Española’s elected city judge, Stephen Salazar, was disciplined for ordering the owner of Aces Towing Co. to return a motorcycle that had been seized as part of a criminal case pending in another court, Rio Arriba County Magistrate Court. The motorcycle belonged to David Vigil, an acquaintance and a son of a member of Salazar’s church, El Buen Pastor.
Chief Justice Petra Maes admonished Salazar for various judicial errors, telling him that the five-justice panel had come very close to removing him from office.
“This is your last chance,” she warned.
In addition to approving disciplinary recommendations by the Judicial Standards Commission, the high court also ordered Salazar to reimburse the towing company owners $8,500 for their legal expenses in getting Salazar’s order overturned. The justices also informed Salazar that he can’t accept $7,700 in public funds that the Española City Council voted to provide for his legal bills in the case.
Salazar declined to comment to a reporter after Wednesday’s hearing, but told Maes that he he knows “how close I came to losing my job.” Salazar said he is going to “stand tall” and take responsibility for his actions, but that he never meant to give the judiciary a “black eye.”
During Wednesday morning’s hearing, the justices peppered Salazar’s attorney, Dan Cron, and the commission’s chief counsel, Robin Hammer, with questions and comments.
Justice Edward Chavez said it’s common in small towns for judges to succumb to pressure from acquaintances to rule certain ways.
Hammer responded, “This court cannot send the message that the rule of law doesn’t apply in Española because everybody knows each other.”
Justice Charles Daniels seemed particularly upset with Cron after the lawyer said he knew nothing about the Española City Council’s June 26 vote to use city funds to pay for Salazar’s legal bills. The Rio Grande Sun has reported that prior to authorizing the $7,700 legal reimbursement, the council agreed to spend $15,000 to defend Salazar in other legal matters with all of the money going to Cron.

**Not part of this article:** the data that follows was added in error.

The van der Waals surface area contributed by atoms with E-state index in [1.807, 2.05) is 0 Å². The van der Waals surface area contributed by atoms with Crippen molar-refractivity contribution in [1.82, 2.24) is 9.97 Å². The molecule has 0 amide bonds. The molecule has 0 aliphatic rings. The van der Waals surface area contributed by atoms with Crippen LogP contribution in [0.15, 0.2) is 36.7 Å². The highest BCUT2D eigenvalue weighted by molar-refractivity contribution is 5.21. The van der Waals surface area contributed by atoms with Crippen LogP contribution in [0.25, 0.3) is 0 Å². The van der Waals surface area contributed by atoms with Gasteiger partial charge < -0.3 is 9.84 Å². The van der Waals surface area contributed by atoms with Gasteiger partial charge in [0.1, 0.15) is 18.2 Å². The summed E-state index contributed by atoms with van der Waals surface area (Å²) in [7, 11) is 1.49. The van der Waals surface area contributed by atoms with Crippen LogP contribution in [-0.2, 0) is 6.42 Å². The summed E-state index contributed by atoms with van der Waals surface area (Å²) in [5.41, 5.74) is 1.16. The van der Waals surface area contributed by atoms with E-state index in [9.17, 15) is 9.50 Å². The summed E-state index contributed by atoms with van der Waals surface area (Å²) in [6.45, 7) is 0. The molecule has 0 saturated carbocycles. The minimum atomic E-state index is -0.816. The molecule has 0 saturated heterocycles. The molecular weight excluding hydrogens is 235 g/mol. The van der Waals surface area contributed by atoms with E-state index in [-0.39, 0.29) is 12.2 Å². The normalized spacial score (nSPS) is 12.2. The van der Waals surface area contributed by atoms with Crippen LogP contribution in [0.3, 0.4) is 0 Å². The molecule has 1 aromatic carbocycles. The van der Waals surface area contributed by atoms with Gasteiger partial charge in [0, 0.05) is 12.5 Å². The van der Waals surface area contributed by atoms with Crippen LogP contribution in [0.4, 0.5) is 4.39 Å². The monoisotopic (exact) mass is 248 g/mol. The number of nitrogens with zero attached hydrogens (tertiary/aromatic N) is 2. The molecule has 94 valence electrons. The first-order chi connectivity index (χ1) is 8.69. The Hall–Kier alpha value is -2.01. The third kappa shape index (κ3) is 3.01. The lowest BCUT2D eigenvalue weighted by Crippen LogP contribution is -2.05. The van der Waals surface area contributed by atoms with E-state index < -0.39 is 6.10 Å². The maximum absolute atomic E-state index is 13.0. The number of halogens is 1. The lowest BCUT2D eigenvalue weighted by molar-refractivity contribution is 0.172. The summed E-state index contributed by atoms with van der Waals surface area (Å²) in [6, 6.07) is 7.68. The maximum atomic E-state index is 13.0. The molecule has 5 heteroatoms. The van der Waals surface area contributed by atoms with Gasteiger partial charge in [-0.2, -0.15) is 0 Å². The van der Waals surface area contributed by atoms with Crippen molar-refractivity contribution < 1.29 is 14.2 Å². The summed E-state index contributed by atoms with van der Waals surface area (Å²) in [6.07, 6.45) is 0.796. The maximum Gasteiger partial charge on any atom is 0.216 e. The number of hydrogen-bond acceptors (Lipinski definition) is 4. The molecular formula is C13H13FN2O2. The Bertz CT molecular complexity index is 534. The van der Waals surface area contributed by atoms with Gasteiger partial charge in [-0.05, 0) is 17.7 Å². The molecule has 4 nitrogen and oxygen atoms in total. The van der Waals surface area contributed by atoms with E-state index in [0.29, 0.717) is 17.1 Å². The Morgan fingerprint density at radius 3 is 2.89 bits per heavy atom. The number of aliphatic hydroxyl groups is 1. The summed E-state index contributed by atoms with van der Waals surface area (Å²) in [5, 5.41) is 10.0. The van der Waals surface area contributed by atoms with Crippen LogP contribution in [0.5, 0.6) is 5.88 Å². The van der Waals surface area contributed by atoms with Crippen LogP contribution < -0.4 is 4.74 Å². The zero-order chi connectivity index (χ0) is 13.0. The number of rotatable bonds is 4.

Cron said that at the time Salazar issued the illegal order in the motorcycle case, the judge had begun carrying a pistol because of an anonymous death threat. “That affected his clarity of judgment,” Cron said. “He felt his family was at risk. He wasn’t sleeping. Judge Salazar is not like Judge Roy Bean. He doesn’t always carry a gun to work with him.”
In her final admonishment, Justice Maes told Salazar that he didn’t have the courage to be a judge. She said that when she was a state district judge in Rio Arriba County and acquaintances would approach her at her late husband’s bar to talk about pending cases, she would make it clear that she was not allowed to discuss such matters outside of court.
At the time Salazar signed the illegal order, he already was on probation for other misconduct — including improperly bringing religion into the court and using profane language — that required him to check in regularly with Peggy Nelson, a retired district judge from Taos. Salazar had been regularly communicating with Nelson, but he failed to contact her regarding the order to return the motorcycle. Hammer said this was because he had “a strong incentive to conceal any misconduct.”
At the end of Wednesday’s hearing, Maes told Cron to consult with Española City Attorney Frank Coppler over when Salazar’s unpaid 90-day suspension should begin. Coppler had suggested that it start July 30, allowing the Española City Council time to name a substitute municipal judge at its regular monthly meeting July 27.
Salazar, who is paid $38 an hour, or about $79,000 a year, left the Supreme Court with more than a dozen family members and friends. When a reporter asked his father, David Salazar, a trustee of the Jemez Mountains Electric Cooperative, about his son’s church, the younger Salazar drew his finger across his throat in an apparent signal to quit talking.
Outside the courtroom, Aces Towing’s owner, George Luna, and his son, David Luna, said they were happy the court ordered Salazar to reimburse them for their legal expenses in getting state District Judge Barbara Vigil to overturn Salazar’s order to release the motorcycle. But they said the court did not address other expenses Salazar had caused them.
They said they were banned for a year from the Española Police Department’s rotation for calling towing companies to assist in impounding vehicles because of the actions of former Public Regulation Commissioner Jerome Block Jr., who is Salazar’s second cousin and a member of El Buen Pastor church. Block resigned his $90,000-a-year elected post last October after pleading guilty to fraudulently using a state gasoline-purchase card and other felonies. Block, who admitted being addicted to drugs, was jailed last weekend on a probation violation after testing positive for alcohol.
Contact Tom Sharpe at 986-3080 or email@example.com.